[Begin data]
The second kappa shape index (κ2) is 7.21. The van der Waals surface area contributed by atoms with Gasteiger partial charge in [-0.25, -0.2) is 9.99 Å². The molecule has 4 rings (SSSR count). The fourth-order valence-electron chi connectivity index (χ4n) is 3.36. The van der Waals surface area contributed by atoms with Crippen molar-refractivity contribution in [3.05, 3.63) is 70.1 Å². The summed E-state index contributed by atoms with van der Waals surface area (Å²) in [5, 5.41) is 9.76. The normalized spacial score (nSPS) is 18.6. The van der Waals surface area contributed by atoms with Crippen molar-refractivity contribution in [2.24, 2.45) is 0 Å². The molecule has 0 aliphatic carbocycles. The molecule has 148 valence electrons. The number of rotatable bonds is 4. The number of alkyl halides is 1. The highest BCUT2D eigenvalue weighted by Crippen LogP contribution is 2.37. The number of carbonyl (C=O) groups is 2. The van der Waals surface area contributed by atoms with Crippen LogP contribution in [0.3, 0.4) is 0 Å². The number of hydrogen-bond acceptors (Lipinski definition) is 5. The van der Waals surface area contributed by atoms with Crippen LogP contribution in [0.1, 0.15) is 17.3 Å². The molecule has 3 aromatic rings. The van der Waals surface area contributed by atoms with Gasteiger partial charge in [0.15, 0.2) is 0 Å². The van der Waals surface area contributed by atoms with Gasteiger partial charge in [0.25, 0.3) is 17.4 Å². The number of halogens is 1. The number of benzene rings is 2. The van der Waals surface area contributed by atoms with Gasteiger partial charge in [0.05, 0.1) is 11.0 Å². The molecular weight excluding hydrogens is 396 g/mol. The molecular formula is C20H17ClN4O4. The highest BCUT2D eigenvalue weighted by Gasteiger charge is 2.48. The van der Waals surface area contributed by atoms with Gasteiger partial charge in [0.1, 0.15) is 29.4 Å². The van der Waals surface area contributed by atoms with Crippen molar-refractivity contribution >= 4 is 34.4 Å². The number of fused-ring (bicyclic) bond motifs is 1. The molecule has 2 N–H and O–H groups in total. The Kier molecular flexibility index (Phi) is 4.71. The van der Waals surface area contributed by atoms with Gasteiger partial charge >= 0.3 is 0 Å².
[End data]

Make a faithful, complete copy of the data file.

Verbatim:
The second kappa shape index (κ2) is 7.21. The van der Waals surface area contributed by atoms with Gasteiger partial charge in [-0.25, -0.2) is 9.99 Å². The molecule has 4 rings (SSSR count). The fourth-order valence-electron chi connectivity index (χ4n) is 3.36. The van der Waals surface area contributed by atoms with Crippen molar-refractivity contribution in [3.05, 3.63) is 70.1 Å². The summed E-state index contributed by atoms with van der Waals surface area (Å²) in [5, 5.41) is 9.76. The normalized spacial score (nSPS) is 18.6. The van der Waals surface area contributed by atoms with Crippen molar-refractivity contribution in [2.24, 2.45) is 0 Å². The molecule has 0 aliphatic carbocycles. The molecule has 148 valence electrons. The number of rotatable bonds is 4. The number of alkyl halides is 1. The highest BCUT2D eigenvalue weighted by Crippen LogP contribution is 2.37. The number of carbonyl (C=O) groups is 2. The van der Waals surface area contributed by atoms with Crippen LogP contribution in [0.3, 0.4) is 0 Å². The number of hydrogen-bond acceptors (Lipinski definition) is 5. The van der Waals surface area contributed by atoms with Crippen LogP contribution in [0.1, 0.15) is 17.3 Å². The molecule has 3 aromatic rings. The van der Waals surface area contributed by atoms with Gasteiger partial charge in [0.15, 0.2) is 0 Å². The van der Waals surface area contributed by atoms with Gasteiger partial charge in [0.25, 0.3) is 17.4 Å². The number of halogens is 1. The number of benzene rings is 2. The van der Waals surface area contributed by atoms with Gasteiger partial charge in [0.05, 0.1) is 11.0 Å². The molecular weight excluding hydrogens is 396 g/mol. The molecular formula is C20H17ClN4O4. The highest BCUT2D eigenvalue weighted by Gasteiger charge is 2.48. The van der Waals surface area contributed by atoms with Gasteiger partial charge in [0.1, 0.15) is 29.4 Å². The van der Waals surface area contributed by atoms with Crippen molar-refractivity contribution >= 4 is 34.4 Å². The number of fused-ring (bicyclic) bond motifs is 1. The molecule has 2 N–H and O–H groups in total. The Kier molecular flexibility index (Phi) is 4.71. The van der Waals surface area contributed by atoms with Gasteiger partial charge >= 0.3 is 0 Å².